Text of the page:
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Looking into becoming a 5er


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Looking into becoming a 5er. I could use some help.

Looking into a 25-30’ unit would like feedback on manufacturers to consider.

Would like to get information what size truck, makes, and models.

These are just to start with. I am new to the forum and will be retiring soon and my wife and I would like to travel and visit family from time to time.

Thanks for any help you can be.

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First of all, Welcome!! You will get lots of good info here! With the size trailers you are looking at you will probably only need a 250/2500. Do you think you may get a larger trailer in the future? How far into the future? Then you may want to consider a 350/3500 and possibly a dually. It is less expensive to get the better equipment the first time. Who knows, you may even like the lifestyle enough to get an HDT!!


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my wife and I would like to travel and visit family from time to time.


With that statement, my question is the travels during weather extremes either northern areas in the winter or desert areas in the summer. The amount of insulation or numbers of air conditioners the RV is equiped with is the question. Then there are many rating, like a zero rating, maybe heating the heats the total underbelly or uses ducts to reduce heat loss.


Welcome to the forum and search some of the Begining RV Post



40 foot RV pulled by MDT

Previously had a 37 foot FW pulled by a Dual F350



Clay & Marcie Too old to play in the snow

Diesel pusher and previously 2 FW and small Class C

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There are different levels of quality and they are reflected by price, mostly. Some are for full timing

and some are occasional use only. If I were you, I would determine how you will use the fiver and then

set a budget and look and look and look some more. It is great that we have the internet! Good luck

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First, there is no such thing as too much truck. Buy the largest truck that you can afford. In the future, you both may want something larger and a 3/4 may not be enough.
Second, if you are buying used, most of the bugs will be worked out. Find the floor plan that you both like the best. That is what we did. We went to look at one 5th wheel, ended up finding a floor plan we liked better and bought it. Good luck with your search.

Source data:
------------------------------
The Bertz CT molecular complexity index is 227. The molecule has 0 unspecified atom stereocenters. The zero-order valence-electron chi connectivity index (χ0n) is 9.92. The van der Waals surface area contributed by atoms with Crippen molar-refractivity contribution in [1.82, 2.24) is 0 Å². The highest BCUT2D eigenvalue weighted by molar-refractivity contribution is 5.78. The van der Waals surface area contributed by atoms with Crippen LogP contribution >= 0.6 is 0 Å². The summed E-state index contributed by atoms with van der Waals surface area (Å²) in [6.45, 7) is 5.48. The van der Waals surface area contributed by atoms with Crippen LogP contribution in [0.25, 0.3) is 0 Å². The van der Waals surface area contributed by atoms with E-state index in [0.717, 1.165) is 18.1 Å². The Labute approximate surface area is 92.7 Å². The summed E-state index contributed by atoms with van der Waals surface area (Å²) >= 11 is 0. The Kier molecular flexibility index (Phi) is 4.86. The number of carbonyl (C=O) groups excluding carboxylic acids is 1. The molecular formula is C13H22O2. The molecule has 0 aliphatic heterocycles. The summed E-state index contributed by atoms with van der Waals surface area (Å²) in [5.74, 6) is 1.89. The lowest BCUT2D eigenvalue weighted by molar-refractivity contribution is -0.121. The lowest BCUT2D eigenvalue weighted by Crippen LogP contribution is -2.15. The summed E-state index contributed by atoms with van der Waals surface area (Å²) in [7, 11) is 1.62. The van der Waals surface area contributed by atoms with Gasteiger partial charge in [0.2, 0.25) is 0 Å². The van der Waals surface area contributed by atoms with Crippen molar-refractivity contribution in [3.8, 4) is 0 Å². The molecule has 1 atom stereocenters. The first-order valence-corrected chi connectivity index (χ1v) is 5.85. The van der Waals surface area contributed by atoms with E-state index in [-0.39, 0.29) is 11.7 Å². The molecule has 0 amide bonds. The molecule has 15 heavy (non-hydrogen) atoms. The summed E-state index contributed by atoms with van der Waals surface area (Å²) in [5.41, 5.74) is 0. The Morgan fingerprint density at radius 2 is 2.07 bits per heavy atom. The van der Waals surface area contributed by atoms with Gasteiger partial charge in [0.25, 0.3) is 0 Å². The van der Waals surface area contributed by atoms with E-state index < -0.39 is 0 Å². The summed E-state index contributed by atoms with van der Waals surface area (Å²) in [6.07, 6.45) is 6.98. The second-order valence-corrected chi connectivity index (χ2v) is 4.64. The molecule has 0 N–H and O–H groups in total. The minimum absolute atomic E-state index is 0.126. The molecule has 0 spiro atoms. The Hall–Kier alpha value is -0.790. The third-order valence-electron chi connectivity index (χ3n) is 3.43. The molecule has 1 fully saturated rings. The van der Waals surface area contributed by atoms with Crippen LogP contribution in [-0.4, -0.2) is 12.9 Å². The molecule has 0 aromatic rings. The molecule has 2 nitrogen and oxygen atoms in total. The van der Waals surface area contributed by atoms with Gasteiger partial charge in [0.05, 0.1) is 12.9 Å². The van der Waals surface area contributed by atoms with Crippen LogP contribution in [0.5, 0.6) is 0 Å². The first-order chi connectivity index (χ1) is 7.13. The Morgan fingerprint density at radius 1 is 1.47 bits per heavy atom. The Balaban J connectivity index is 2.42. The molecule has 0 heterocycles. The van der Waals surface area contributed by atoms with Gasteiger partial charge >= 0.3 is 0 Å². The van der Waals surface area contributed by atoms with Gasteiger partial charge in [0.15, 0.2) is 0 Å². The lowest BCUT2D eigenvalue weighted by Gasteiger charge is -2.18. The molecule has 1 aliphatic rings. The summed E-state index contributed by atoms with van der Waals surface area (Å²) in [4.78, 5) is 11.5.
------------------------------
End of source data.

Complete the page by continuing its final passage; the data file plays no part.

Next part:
2007 Volvo VNL 780 "Vlad"

2008 Dutchmen Grand Junction 34QRL

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  • 1 month later...

Sinbad nailed it. There is no such thing as too much truck. We started out with a dodge 2500 CTD. Best truck I have ever owned but after spending several thousand $$ adding components to beef up the towing stability we sold it and upgraded to a Dodge dually. Much better tow vehicle but a horrible buckboard ride. We now have a Volvo 730 and it is the best thing we have done. Barely know the trailer is back there!


When we first started looking at trailers, a salesman told me "nobody buys just one" I laughed and thought he doesn't know how much work I have put into my research. Upgraded after 2 years and currently looking for another manufacturer who builds units of higher quality/durability. Another (wise) RVer told me "all trailers are pieces of crap, the upper end ones just less so" This industry is designed to crank out trailers mass production and when you can cut a few cents or dollars off each unit and that is multiplied by several zeros you can save big money. If you have the time take a tour of the manufacturing facilities it will open your eyes and help you understand how they are built and why they might fall apart. Showroom floor is NOT the place to do this. Look for the highest quality unit you can afford and make sure it is well insulated!


Lots of folks here have been in your shoes. Keep asking questions and process the answers to determine what might work for you. It is a fabulous journey.

Circ & Cindi Toepel


2015 Volvo 730 Niki (for our daughter who didn't make it)

Cougar SRX with side ramp access to garage

Coming soon....42' Forks Continental

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Would also suggest the RV consumers group guides to help assess the quality of the various brands. DO NOT judge an RV by the floor plan. Manufacturers know that most consumers get taken by the wow factor when they walk in to the unit and few look under the unit to see the "bones". The first thing you should look at is the frame. IMHO An 8 or 10" I beam is not at all adequate for a quality trailer. The best frames are built with box section frame rails or a combination of box section and 10 or 12" I beams. The next thing to look at is the CargoCarryingCapacity which is the GVWR minus what the trailer weighs. That should be listed on a label somewhere. Anything under say 1500 lbs should be disqualified and 2000 lbs or more is what I would consider adequate. You will not be able to find true "quality" in any trailer unless you are able to invest upwards of 100,000 for a new unit. That being said there are probably several used units that would serve your purposes especially if you're handy and can keep up with needed maintenance and repairs.

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